Earlier this week, protestors in Majorca stepped up their opposition to mass tourism by vandalising rented cars.
They sprayed them with graffiti describing tourism as unsustainable. The Balearic Island has a population of less than 900,000, yet it is visited by almost 10m sun-seeking tourists each year. Some Majorcans, like their compatriots in Barcelona, have run out of patience with the relentless tide of tourists and the destructive impact they — we — have on their world.
Rome moved in a more orthodox way to manage tourism this week when police gave tourists who sat on the Spanish Steps on-the-spot fines of up to €400. This is the latest skirmish in Europe’s escalating opposition to mass tourism, a business that brings 52.4m tourists to Italy each year. Venice — population 50,000, visitors 20m — Florence, and Rome are over-run with selfie-stick sightseers despite imposing limits or charges on visitors.
Italy is beginning to regret its Faustian pact with tourism’s cash cow. They are not alone.
Selfie-stick sightseers — us again — are also blamed for the ever-growing crowds overwhelming many of America’s magnificent national parks. Ever since an image of a sunrise at Mesa Arch, once an occasionally-visited jewel in Utah’s Canyonlands National Park, was used by Microsoft as a background for Windows 7 crowds gather at the site at dawn every day to try to capture their own image.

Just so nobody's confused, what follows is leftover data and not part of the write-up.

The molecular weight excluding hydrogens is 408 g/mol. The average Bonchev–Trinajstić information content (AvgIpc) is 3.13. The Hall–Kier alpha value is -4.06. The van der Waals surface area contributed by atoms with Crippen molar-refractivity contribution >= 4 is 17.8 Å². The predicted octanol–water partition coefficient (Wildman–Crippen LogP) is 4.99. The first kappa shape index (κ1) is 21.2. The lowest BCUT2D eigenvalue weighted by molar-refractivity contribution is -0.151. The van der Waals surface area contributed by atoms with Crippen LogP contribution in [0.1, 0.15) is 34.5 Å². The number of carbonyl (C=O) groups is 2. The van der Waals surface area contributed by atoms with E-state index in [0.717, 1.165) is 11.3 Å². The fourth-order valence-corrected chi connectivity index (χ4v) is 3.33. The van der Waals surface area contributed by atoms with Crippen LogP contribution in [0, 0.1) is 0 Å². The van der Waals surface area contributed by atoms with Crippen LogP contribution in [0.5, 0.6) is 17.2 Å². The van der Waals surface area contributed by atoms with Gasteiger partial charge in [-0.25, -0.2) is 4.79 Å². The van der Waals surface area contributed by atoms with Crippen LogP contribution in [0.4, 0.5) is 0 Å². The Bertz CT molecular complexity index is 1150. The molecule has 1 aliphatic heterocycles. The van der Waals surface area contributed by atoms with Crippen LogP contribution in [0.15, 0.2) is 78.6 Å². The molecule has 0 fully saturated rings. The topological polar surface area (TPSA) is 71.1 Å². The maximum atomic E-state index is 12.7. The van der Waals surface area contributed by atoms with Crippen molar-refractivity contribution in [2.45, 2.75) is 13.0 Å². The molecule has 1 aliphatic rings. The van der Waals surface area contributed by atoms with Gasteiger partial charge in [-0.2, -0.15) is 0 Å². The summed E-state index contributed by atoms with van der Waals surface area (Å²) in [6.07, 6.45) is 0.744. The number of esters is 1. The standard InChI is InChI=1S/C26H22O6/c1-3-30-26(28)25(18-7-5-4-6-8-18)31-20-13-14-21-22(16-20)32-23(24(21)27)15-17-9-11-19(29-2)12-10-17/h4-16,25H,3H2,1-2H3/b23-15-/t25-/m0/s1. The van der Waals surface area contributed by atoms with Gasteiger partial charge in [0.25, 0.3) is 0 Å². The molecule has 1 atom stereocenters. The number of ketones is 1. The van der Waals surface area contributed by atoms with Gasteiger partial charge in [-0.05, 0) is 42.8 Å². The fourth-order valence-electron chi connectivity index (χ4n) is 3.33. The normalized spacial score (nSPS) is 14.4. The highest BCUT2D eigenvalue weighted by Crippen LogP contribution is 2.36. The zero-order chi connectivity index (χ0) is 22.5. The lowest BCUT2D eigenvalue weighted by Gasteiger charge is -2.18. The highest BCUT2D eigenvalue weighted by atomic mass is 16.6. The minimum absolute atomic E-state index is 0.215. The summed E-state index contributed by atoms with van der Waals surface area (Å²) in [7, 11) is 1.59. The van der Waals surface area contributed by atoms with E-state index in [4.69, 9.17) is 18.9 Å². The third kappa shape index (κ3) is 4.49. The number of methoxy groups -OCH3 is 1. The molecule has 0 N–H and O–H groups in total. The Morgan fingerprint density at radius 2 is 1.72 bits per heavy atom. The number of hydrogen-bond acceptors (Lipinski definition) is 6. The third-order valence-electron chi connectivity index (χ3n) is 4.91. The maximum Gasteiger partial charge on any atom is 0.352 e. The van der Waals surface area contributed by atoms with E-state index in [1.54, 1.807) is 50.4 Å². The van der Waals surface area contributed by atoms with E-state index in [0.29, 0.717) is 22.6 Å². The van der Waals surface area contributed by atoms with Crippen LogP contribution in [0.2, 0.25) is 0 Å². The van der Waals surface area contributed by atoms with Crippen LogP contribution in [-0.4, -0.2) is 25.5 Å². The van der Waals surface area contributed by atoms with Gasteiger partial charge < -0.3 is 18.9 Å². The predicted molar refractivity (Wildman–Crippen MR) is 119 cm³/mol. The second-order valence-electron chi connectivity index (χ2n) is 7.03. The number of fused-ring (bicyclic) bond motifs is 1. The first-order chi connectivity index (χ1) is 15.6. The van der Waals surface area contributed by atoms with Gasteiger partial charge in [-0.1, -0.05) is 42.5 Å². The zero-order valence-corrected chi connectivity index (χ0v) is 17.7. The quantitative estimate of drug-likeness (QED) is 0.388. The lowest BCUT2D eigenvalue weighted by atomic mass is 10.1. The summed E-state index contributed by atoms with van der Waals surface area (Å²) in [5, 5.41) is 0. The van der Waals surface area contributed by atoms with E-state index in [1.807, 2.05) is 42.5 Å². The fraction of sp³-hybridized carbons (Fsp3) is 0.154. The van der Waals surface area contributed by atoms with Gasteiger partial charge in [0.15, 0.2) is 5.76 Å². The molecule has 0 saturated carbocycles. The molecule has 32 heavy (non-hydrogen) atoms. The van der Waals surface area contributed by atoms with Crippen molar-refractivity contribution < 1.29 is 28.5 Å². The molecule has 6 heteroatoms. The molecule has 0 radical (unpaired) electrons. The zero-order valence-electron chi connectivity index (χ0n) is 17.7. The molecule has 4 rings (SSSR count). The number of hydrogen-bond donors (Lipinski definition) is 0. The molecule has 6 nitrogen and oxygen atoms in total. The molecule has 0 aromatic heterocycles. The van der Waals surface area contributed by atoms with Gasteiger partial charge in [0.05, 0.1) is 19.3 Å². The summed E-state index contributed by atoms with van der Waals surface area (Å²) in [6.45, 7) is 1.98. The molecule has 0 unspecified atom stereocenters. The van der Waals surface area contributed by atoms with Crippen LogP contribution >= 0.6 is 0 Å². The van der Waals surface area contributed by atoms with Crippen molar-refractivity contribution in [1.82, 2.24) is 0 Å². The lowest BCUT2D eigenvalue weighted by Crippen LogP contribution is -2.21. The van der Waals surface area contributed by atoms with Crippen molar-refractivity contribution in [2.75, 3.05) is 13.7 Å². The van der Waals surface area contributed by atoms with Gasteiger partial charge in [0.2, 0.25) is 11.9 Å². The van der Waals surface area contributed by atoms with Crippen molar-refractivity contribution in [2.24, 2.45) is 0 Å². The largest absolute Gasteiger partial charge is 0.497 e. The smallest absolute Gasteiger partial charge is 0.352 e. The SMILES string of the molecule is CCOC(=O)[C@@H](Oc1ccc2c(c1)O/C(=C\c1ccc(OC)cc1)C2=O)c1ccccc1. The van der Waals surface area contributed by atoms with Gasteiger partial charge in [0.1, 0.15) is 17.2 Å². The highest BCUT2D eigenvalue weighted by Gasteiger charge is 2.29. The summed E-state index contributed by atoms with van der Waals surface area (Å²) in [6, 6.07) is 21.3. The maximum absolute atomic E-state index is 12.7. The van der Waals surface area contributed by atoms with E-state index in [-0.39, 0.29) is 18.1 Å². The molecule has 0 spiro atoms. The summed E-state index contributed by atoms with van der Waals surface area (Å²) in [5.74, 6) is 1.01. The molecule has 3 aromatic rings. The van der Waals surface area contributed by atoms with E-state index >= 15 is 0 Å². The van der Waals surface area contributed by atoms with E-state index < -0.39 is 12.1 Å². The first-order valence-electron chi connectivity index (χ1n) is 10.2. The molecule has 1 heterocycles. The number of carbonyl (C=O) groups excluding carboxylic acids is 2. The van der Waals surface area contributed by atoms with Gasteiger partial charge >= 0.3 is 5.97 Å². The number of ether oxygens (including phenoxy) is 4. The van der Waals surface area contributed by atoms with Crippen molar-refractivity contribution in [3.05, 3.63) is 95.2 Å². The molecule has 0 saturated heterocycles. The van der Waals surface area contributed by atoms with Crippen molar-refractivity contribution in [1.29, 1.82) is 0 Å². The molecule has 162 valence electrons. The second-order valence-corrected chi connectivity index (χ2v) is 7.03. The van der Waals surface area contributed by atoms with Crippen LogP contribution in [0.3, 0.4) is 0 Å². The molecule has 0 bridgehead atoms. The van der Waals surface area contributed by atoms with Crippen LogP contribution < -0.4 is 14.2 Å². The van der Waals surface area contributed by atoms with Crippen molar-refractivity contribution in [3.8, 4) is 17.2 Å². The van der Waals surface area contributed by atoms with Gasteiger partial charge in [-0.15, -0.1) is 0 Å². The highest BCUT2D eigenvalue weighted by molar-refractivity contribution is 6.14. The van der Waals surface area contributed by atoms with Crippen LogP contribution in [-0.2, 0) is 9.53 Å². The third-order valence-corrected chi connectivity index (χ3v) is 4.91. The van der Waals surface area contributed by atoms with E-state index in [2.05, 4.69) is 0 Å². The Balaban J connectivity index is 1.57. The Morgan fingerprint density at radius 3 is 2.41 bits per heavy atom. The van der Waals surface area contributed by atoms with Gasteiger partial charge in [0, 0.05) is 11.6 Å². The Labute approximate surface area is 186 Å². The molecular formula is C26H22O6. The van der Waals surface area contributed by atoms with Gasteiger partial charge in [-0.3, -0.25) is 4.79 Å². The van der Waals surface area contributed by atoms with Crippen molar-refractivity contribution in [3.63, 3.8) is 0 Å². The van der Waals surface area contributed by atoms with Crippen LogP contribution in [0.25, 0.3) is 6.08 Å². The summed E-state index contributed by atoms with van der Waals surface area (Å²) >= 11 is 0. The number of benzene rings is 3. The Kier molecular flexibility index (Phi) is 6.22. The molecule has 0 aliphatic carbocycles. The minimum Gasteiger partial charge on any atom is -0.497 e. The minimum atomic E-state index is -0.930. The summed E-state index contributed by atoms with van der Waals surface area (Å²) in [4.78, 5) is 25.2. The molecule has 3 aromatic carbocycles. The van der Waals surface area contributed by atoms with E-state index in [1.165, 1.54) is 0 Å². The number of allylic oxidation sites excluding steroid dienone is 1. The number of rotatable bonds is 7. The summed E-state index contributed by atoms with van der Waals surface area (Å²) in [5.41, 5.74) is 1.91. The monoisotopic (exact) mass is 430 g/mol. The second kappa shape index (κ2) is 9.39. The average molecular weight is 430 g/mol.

That park, according to America’s National Park Service, is just one of many trying to cope with a 37% increase in visitor numbers since Instagram, founded less than a decade ago in 2010, became a platform for look-where-I-was tourist gloating.
In a country that welcomed around 11.2m visitors and the €6bn they spent here in 2018, it might be prudent to wonder if those lessons have cautionary relevance. It may be a tad blinkered to imagine they do not — especially as Killarney tourism interests this week bemoaned a fall in tourist numbers.
Those interests pointed the finger at predictable targets. Brexit was blamed, even though that seems entirely premature. The accommodation sector regretted the passing of their monopoly and blamed Airbnb for diverting traditional customers. The sector, with one voice, called for a return to a lower, preferential Vat rate.
Those issues may be real but there are others as the protests in Europe suggest. Killarney, Kenmare, and Dingle, like all of Ireland’s blue riband destinations, have changed utterly since what might be called the romantic period of Ireland’s tourism development; the days when The Quiet Man or Ryan’s Daughter augmented the Auld Sod’s tourist appeal.
Our destinations are no longer a refuge from the modern world. They no longer offer the golden-goose charm of an intimate embrace. They are heavily commercialised, often over-crowded and expensive. Could these hard realities be behind falling tourist numbers? Is Ireland offering a ubiquitous package for prospective visitors, one pretty much like Majorca but more expensive and without guaranteed sunshine?
Could it be that the answer to the sector’s concerns lies in those questions rather than in Brexit, Airbnb, or Vat rates?
Answers on a John Hinde postcard please.